With the South Africa World Cup 2010 now only days away, football fever is growing all over the world, and fans from all corners of the globe (if you’ll pardon that expression!) are praying and hoping that their team might (sometimes against all the odds!) progress to World Cup victory.. But which nations have the most ardent, dedicated fans? You might be surprised!
Website Skyscanner has searched through its flight search data to check up on exactly which football nations are displaying the most interest in travelling to see the World Cup.Football (real football that is!) is seen as a relatively minor sport in the US, coming quite far behind American Football in terms of a fanbase. But it looks as if US football fans are the most supportive of their team. This is based on data for searches for flights to South Africa leaping by a stupendous 440% on last year’s figures for the same time of year. So it looks logical to assume most of them are making the journey across the Atlantic to South Africa to watch their National team in person.
Spain was fairly close behind with a remarkable rise of 409%, trailed closely by Brazil with a 399% jump. France come in with a 331% rise and the Aussies are also there with an impressive 308% increase. Portugal had a respectable 272% rise, Germany just a little further behind with a 250% rise.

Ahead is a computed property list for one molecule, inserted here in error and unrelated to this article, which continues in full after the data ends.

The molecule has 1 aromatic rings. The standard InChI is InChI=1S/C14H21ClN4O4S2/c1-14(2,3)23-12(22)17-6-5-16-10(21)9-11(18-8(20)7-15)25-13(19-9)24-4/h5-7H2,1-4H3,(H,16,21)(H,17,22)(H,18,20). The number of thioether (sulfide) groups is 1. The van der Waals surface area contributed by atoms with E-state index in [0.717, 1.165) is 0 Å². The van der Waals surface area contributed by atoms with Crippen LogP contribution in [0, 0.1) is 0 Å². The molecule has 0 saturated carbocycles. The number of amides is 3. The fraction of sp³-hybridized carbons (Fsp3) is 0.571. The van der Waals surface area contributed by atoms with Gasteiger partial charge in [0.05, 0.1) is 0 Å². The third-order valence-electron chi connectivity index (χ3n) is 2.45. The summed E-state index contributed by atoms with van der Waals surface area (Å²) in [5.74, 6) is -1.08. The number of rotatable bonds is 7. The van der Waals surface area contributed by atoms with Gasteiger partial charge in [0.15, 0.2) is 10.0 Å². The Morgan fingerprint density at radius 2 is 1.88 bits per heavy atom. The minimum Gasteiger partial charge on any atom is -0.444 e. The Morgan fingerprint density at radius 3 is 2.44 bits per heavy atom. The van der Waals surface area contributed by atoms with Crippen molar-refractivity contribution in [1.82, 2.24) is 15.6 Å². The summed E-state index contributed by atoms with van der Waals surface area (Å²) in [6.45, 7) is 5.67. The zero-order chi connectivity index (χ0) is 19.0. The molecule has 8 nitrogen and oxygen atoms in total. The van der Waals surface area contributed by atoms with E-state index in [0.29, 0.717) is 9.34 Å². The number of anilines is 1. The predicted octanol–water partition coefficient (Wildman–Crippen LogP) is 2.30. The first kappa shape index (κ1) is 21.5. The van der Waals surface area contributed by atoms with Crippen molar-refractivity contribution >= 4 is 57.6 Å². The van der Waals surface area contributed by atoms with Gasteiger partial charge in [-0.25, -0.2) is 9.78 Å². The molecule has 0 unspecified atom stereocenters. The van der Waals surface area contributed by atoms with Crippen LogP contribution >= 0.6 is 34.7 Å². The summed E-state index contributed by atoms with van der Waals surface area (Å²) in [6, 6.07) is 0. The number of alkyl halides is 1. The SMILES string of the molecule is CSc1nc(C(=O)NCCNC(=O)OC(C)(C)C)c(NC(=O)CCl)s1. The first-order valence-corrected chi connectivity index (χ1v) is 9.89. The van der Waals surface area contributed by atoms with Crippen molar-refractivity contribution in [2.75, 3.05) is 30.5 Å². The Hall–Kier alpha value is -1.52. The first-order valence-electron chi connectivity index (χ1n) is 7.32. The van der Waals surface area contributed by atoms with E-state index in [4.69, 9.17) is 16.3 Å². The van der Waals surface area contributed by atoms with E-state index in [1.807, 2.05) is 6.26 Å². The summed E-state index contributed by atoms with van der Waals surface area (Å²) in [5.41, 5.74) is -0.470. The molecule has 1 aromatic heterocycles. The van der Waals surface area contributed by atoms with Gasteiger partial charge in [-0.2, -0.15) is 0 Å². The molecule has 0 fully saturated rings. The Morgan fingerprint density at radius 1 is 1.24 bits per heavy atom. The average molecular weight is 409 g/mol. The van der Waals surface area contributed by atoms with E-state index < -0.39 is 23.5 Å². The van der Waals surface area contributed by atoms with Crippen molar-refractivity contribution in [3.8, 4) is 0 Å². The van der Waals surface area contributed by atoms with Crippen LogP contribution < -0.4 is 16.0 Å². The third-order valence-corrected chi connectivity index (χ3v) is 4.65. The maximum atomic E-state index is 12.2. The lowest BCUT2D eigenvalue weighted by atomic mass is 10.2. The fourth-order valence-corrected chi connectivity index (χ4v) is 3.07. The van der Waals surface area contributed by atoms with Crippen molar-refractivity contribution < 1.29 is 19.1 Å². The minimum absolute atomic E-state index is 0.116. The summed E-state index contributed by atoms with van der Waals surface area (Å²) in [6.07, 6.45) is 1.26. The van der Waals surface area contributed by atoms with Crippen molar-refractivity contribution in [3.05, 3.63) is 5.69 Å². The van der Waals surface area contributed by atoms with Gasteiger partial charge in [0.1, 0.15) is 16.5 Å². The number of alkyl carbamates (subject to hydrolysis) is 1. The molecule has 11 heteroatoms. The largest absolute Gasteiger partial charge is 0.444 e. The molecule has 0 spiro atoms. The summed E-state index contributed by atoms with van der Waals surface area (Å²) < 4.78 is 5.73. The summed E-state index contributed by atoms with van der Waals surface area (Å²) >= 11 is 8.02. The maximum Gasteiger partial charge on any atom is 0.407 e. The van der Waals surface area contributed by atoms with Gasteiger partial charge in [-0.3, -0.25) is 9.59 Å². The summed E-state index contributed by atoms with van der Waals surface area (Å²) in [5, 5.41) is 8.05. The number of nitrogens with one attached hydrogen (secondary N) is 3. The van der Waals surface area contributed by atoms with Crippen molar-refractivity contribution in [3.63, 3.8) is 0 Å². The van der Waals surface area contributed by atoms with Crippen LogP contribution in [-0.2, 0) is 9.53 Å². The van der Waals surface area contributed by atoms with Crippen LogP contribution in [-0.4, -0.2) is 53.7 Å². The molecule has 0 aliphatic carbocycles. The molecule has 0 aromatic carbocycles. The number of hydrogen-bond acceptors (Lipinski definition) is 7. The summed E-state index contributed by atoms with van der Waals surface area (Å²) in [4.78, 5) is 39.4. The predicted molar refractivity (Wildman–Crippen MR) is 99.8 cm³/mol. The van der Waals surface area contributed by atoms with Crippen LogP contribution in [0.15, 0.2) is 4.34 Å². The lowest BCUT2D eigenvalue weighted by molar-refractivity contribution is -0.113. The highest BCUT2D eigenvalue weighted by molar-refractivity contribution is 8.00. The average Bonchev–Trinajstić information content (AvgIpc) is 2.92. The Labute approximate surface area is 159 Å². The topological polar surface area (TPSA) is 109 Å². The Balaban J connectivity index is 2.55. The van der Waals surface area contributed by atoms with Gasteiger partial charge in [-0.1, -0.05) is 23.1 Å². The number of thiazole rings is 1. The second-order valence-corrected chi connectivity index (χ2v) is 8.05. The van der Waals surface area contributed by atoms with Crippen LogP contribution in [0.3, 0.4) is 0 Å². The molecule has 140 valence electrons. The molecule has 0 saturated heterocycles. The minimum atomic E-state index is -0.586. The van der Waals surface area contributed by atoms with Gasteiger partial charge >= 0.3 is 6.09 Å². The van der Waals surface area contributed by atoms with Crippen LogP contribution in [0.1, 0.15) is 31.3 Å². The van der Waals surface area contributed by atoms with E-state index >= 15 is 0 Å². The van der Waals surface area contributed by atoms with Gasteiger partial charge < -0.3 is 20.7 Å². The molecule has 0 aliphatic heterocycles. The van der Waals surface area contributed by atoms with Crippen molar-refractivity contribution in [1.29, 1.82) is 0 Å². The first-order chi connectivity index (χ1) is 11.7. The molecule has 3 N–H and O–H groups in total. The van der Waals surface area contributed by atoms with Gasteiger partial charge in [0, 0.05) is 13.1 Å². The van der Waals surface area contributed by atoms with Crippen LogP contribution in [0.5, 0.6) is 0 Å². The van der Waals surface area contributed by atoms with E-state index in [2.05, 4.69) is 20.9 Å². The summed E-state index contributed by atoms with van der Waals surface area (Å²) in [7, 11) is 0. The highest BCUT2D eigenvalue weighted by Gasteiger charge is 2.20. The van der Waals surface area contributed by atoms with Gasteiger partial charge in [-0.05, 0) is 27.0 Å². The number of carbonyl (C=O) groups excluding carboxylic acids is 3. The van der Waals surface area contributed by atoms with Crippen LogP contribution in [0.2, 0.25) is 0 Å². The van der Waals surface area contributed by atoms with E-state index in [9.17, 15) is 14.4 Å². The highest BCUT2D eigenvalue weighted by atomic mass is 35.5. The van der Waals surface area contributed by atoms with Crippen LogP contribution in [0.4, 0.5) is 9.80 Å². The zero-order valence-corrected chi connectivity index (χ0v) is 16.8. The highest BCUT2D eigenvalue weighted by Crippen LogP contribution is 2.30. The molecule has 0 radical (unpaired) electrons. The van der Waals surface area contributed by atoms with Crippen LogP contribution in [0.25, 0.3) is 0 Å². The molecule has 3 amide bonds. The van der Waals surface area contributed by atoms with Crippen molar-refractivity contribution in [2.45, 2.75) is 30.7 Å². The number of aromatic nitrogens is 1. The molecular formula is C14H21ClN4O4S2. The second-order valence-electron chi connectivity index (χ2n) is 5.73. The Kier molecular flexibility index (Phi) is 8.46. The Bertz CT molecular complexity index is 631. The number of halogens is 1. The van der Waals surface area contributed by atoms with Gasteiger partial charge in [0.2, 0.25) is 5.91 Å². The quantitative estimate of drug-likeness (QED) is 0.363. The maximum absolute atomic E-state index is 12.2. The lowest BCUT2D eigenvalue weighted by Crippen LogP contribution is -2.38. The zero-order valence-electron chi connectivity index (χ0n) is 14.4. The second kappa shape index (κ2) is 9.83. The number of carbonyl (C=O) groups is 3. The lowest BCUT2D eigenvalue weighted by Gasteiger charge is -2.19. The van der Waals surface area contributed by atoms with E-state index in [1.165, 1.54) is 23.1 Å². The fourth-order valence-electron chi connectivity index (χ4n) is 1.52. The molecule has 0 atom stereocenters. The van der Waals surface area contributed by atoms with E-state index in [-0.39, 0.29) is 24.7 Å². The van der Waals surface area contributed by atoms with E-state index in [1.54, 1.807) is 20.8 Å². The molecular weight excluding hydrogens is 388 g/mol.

The Dutch? Well, they are there with displaying a little less fervour with a 226% increase in searches, and England? England’s rose by 206%.
Skyscanner felt surprised that current World Cup champions, Italy, were a little less fervent in their support of their national team, showing an increase of just over 134%, one of the lowest increases of any World Cup nation. Skyscanner’s co-founder, Barry Smith said: “It’s great to see the Americans taking such an interest in the World Cup, especially as football is not one of America’s favourite sports. But we were surprised to see that the Italians appear to be showing less support for their team than most of the other nations in the competition.”
Country % Rise in travel to South Africa for World Cup 2010 period